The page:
Under the FDCPA's statute of limitations, an action must be brought "within one year from the date on which the violation occurs." 15 U.S.C. § 1692k(d). The statute of limitations is triggered in the Eighth Circuit when the debt collector had "its last opportunity to comply with the FDCPA." Mattson v. U.S. West Communications, Inc., 967 F.2d 259, 261 (8th Cir. 1992).

         Under the FCRA's statute of limitations, an action must be brought within two years "from the date on which liability arises[] [pursuant to 15 U.S.C.] § 1681p." Martin v. United Collections Bureau, Inc., 2015 WL 4255405, at *6 (E.D. Mo. July 14, 2015).

         III. Discussion

         Defendant filed the instant motion pursuant to Rule 12(b)(6) and moves to dismiss Plaintiff's Petition. In support, Defendant argues that Plaintiff filed the Petition outside of the one-year statute of limitations applicable to FDCPA claim and the two-year statute of limitations applicable to FCRA. Defendant reasons that Plaintiff's cause of action accrued on January 2017; Plaintiff alleged in her Petition that "[t]he claim arose on or about January 2017."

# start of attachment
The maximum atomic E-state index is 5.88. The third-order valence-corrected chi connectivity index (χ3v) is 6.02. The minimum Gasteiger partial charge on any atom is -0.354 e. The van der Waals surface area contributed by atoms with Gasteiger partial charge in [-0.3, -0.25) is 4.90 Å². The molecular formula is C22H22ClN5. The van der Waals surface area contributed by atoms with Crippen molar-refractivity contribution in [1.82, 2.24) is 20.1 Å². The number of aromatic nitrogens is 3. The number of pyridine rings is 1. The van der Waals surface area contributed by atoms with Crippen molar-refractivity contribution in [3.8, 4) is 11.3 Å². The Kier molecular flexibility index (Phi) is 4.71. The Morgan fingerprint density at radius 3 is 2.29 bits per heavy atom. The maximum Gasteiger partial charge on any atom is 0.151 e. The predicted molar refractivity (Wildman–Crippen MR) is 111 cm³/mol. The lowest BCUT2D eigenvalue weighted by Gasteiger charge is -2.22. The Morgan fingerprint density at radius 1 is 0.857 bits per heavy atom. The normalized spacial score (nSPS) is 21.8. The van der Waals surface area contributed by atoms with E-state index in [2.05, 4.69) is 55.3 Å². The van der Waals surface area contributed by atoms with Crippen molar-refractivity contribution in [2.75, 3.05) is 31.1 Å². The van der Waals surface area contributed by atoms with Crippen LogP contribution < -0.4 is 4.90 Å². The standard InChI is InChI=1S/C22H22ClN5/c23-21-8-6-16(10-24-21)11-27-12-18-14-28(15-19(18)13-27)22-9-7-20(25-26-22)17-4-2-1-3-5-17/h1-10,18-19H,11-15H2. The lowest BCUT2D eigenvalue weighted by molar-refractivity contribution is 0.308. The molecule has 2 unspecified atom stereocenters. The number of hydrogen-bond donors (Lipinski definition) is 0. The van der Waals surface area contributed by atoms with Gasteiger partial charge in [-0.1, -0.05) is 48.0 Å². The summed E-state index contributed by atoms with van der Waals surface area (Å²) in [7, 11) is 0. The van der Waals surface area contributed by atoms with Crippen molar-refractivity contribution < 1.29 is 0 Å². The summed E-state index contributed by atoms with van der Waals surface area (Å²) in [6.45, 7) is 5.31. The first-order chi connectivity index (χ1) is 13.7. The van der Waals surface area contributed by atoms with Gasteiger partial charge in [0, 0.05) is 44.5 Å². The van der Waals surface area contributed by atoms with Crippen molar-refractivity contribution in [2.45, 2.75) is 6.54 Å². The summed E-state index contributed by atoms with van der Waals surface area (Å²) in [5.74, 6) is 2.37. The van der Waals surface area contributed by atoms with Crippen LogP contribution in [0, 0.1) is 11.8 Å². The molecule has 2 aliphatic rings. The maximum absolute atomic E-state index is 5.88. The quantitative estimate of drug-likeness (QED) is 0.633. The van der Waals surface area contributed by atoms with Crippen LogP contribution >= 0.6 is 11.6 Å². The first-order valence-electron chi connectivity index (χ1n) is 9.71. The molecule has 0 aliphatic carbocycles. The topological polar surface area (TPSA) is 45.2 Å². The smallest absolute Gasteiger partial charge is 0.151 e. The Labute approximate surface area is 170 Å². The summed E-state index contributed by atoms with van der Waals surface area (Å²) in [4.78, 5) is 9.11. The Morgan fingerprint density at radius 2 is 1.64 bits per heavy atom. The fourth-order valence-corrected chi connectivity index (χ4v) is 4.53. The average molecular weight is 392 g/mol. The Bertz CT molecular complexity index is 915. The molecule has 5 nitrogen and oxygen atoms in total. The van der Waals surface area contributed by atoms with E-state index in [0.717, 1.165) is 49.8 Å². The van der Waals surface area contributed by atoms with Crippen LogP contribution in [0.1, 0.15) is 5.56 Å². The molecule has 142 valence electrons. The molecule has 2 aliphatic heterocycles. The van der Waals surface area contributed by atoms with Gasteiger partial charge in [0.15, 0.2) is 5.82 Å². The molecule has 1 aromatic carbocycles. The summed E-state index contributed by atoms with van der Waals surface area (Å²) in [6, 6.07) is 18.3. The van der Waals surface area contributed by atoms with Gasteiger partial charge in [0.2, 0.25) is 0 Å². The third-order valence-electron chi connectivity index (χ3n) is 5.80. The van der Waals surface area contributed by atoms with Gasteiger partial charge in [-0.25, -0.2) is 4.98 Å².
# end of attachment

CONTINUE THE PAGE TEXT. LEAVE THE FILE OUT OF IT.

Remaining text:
Bar by a statute of limitations is an affirmative defense, which the defendant must plead and prove. See John R. Sand & Gravel Co. v. United States, 552 U.S. 130 (2008); Fed.R.Civ.P. 8(c). A defendant does not render a complaint defective by pleading an affirmative defense, Gomez v. Toledo, 446 U.S. 635, 640 (1980), and therefore the possible existence of a statute of limitations defense is not ordinarily a ground for Rule 12(b)(6) dismissal unless the complaint itself establishes the defense as in this case. See Varner v. Peterson Farms, 371 F.3d 1011, 1017-18 (8th Cir. 2004) (dismissal proper because complaint ruled out tolling of statute of limitations). Therefore, for purposes of the instant motion the inquiry is whether the Petition itself establishes that Plaintiffs FDCPA and FRCA claims are barred by the statute of limitations.